Choose article

Abducens nerve (CN VI)

The abducens nerve (Latin: nervus abducens), the sixth cranial nerve (CN VI), is a motor nerve that exclusively innervates one extraocular muscle of the eye, namely, the lateral rectus muscle.


Abducens nerve origin and course

The abducens nerve arises from neuronal cell bodies situated in the abducens nucleus. The nucleus is located in the dorsal pons - in the superior aspect of the rhomboid fossa below the facial colliculus. The sixth cranial nerve emerges from the ventral aspect of the brainstem at the caudal border of the pons in the pontomedullary junction (between the pons and pyramid of the medulla oblongata).

The abducens nerve then pierces through the dura mater covering the clivus of the occipital bone, runs upward in the Dorello canal between the dura mater and the skull, then bends sharply across the upper border of the petrous part of the temporal bone, and enters the cavernous sinus. The abducens nerve is the only cranial nerve traversing the cavernous sinus. Within the cavernous sinus, the abducens nerve lies just inferolateral to the internal carotid artery.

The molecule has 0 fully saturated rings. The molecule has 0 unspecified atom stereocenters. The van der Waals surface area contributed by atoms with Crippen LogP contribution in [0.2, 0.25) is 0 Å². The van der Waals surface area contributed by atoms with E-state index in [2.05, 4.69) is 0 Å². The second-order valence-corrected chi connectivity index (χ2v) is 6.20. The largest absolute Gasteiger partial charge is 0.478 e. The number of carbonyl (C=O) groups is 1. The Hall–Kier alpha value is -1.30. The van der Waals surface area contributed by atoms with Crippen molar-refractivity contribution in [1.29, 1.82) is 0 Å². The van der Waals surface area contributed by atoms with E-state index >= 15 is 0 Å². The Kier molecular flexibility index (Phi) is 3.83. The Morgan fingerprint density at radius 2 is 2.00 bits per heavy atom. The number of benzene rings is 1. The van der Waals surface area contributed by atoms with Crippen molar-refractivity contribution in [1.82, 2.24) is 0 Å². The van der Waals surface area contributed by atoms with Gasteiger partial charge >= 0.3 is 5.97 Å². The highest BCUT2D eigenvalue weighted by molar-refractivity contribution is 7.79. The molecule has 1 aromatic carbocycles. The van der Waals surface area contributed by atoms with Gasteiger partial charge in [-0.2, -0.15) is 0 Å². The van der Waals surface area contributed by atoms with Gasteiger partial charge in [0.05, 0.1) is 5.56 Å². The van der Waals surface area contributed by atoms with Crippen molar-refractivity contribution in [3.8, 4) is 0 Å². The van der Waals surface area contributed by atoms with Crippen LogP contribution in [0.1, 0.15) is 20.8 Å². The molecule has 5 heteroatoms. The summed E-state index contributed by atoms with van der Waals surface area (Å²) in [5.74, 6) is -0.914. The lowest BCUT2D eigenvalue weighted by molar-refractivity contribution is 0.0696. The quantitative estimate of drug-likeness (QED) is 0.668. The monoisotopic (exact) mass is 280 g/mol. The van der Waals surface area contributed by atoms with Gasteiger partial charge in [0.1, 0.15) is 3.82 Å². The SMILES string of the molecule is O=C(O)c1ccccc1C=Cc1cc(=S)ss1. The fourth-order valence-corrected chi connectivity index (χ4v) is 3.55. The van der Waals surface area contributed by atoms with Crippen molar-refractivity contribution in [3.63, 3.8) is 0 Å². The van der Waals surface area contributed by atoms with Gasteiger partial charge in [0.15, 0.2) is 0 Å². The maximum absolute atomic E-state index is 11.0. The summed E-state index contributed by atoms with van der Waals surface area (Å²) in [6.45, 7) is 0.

After passing through the sinus, the nerve enters the orbit through the superior orbital fissure within the common tendinous ring (annulus of Zinn) below the inferior division of the oculomotor nerve (CN III). The abducens nerve then passes forward to innervate one extraocular muscle - the lateral rectus muscle.